Chilli pepper seeds are used all over the world in different cultures' cuisines to add flavor and spice to a variety of dishes. From India to Mexico, hot pepper seeds are an integral part of gastronomic traditions. There are hundreds of chilli pepper seed varieties from all different parts of the globe, varying in color, taste, shape and hotness. Here are just a few of the hottest chilli peppers in the world.
The Bhut Jolokia pepper is the Guinness Book of World Records as the hottest pepper in the world. It comes from the Assam region of northern India and it has an SHU rating of over 1 million, SHU being the unit of measure that determines how hot a pepper is by pinpointing the amount of water it takes to subdue the hotness of any given chilli pepper. SHU stands for Scoville Heat Unit.
This chilli pepper is the closest relative to the Dorset Naga pepper and has a scorching SHU of 800,000 to 900,000. The Naga Morich is well respected all over the world, and the Bangladeshi Naga Morich is especially rare and highly prized.
The super chilli pepper has some of the hottest pepper seeds and is also one of the most popular pepper types, due to the fact that it can be grown easily in almost any climate and it yields a pretty generous harvest. When it matures it turns from green to red, and it is hottest when ripe.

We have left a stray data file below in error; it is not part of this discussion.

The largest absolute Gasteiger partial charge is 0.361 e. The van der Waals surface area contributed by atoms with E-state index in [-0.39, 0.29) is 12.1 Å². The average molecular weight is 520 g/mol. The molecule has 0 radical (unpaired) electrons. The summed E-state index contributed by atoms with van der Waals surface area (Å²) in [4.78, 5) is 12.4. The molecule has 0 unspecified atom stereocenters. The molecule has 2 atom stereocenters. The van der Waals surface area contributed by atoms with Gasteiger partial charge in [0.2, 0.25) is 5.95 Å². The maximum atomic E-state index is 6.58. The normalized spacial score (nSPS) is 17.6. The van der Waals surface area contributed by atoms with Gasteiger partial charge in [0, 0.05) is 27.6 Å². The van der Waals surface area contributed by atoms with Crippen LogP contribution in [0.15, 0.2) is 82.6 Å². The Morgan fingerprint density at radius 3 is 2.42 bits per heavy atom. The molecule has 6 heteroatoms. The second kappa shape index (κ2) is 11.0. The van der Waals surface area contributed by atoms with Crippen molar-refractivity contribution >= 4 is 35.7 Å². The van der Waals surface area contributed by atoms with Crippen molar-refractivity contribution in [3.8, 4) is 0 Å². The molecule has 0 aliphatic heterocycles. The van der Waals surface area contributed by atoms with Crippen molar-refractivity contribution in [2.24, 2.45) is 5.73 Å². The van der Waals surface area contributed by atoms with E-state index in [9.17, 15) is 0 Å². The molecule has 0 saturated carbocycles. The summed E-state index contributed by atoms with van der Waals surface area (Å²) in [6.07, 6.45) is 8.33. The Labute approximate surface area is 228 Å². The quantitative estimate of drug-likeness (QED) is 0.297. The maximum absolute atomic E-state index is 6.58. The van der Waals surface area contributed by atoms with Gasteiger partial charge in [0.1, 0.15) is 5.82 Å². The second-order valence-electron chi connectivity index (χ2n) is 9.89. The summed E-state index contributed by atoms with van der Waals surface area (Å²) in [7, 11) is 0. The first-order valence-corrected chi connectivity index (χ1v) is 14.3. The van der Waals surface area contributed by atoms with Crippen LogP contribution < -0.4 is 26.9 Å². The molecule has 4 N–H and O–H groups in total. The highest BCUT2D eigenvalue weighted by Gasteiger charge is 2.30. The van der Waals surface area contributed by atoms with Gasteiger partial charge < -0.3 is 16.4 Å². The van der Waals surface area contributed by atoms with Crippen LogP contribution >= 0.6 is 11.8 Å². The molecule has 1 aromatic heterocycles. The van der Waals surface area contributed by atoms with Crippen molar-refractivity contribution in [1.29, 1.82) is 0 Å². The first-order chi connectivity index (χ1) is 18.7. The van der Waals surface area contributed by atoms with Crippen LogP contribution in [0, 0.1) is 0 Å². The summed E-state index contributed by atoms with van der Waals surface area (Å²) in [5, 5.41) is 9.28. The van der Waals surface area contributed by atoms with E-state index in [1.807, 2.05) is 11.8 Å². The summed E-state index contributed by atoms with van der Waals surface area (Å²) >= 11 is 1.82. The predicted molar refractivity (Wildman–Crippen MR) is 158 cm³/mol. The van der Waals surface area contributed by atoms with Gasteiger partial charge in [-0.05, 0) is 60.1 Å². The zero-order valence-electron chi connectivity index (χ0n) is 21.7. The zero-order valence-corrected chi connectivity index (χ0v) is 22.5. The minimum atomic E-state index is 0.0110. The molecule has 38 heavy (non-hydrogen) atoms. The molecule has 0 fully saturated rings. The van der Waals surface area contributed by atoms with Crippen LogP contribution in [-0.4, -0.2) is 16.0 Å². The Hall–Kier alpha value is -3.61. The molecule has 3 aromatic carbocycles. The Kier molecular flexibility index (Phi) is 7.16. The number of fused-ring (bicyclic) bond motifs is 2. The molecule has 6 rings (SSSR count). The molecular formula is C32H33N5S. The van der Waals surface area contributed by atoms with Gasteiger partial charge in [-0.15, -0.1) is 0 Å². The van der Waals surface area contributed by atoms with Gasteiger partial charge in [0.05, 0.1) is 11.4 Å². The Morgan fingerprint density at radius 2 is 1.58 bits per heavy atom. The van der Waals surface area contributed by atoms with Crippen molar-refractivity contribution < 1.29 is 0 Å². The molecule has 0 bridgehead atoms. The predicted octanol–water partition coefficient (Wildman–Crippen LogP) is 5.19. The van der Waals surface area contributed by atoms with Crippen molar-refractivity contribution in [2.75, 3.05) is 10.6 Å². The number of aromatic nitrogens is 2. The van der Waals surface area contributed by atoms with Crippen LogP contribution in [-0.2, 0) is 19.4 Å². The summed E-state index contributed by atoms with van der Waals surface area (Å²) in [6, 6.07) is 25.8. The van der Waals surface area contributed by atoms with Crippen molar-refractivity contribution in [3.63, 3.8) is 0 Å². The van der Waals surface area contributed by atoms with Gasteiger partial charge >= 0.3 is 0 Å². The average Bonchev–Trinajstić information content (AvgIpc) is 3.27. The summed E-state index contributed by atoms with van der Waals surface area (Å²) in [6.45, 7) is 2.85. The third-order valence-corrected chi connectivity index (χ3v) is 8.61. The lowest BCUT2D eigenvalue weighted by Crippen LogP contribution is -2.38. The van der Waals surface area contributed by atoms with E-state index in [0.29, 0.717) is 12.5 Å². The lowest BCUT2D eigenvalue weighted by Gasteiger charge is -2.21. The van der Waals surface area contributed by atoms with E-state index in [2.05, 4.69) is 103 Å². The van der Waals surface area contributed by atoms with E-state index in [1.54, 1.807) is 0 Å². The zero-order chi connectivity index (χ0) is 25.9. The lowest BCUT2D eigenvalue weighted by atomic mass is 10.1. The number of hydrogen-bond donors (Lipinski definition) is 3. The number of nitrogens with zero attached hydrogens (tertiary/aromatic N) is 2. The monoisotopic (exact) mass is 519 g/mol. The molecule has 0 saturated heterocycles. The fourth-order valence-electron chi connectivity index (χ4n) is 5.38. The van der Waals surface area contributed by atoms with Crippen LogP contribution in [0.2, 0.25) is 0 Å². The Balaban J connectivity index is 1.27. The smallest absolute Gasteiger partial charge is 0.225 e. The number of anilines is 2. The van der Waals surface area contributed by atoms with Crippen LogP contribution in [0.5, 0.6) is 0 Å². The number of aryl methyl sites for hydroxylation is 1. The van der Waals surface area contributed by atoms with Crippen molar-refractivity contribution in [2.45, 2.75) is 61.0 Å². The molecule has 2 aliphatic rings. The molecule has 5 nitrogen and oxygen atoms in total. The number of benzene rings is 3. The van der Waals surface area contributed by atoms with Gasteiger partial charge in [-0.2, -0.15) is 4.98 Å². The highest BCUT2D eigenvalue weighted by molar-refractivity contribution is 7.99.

The habanero is primarily grown in the Caribbean and in Mexico. It is very hot and has a delicate, plum-tomato taste that makes it special. It has a round shape with a small pointed end and can grow to be up to 1.5 inches in length. The colors of ripe habaneros can range from orange, yellow, green, brown or red. They are best when eaten raw, as cooking them causes them to lose some flavor.
With an SHU rating of 450,000, the chocolate habanero (which derives its name from its chocolaty brown coloring) has definitely one of the hottest chilli pepper seeds in the world. It is on average about 1.5 to 2.5 inches long, with a similar width.